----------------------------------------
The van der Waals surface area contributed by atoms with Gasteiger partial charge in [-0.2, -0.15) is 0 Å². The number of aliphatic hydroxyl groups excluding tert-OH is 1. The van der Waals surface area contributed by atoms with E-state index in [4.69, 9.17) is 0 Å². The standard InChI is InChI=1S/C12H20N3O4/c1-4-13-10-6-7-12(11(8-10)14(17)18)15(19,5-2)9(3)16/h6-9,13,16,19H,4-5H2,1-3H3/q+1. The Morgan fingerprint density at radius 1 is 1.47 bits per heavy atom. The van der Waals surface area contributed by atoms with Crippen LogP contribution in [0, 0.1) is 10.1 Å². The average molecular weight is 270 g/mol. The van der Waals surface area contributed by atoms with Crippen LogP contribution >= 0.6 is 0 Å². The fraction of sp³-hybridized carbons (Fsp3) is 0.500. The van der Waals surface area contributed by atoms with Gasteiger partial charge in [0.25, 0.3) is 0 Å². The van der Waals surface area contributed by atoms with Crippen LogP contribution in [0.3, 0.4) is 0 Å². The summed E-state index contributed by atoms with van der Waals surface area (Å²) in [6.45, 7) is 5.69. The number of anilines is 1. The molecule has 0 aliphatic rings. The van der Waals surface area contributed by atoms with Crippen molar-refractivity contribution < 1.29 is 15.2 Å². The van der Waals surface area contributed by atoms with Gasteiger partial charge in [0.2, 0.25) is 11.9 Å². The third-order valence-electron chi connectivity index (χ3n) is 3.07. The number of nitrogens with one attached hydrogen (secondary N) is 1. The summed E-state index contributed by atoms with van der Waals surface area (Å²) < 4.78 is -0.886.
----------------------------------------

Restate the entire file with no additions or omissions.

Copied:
The van der Waals surface area contributed by atoms with Gasteiger partial charge in [-0.2, -0.15) is 0 Å². The number of aliphatic hydroxyl groups excluding tert-OH is 1. The van der Waals surface area contributed by atoms with E-state index in [4.69, 9.17) is 0 Å². The standard InChI is InChI=1S/C12H20N3O4/c1-4-13-10-6-7-12(11(8-10)14(17)18)15(19,5-2)9(3)16/h6-9,13,16,19H,4-5H2,1-3H3/q+1. The Morgan fingerprint density at radius 1 is 1.47 bits per heavy atom. The van der Waals surface area contributed by atoms with Crippen LogP contribution in [0, 0.1) is 10.1 Å². The average molecular weight is 270 g/mol. The van der Waals surface area contributed by atoms with Crippen LogP contribution >= 0.6 is 0 Å². The fraction of sp³-hybridized carbons (Fsp3) is 0.500. The van der Waals surface area contributed by atoms with Gasteiger partial charge in [0.25, 0.3) is 0 Å². The van der Waals surface area contributed by atoms with Crippen LogP contribution in [0.3, 0.4) is 0 Å². The summed E-state index contributed by atoms with van der Waals surface area (Å²) in [6.45, 7) is 5.69. The number of anilines is 1. The molecule has 0 aliphatic rings. The van der Waals surface area contributed by atoms with Crippen molar-refractivity contribution < 1.29 is 15.2 Å². The van der Waals surface area contributed by atoms with Gasteiger partial charge in [0.2, 0.25) is 11.9 Å². The third-order valence-electron chi connectivity index (χ3n) is 3.07. The number of nitrogens with one attached hydrogen (secondary N) is 1. The summed E-state index contributed by atoms with van der Waals surface area (Å²) < 4.78 is -0.886.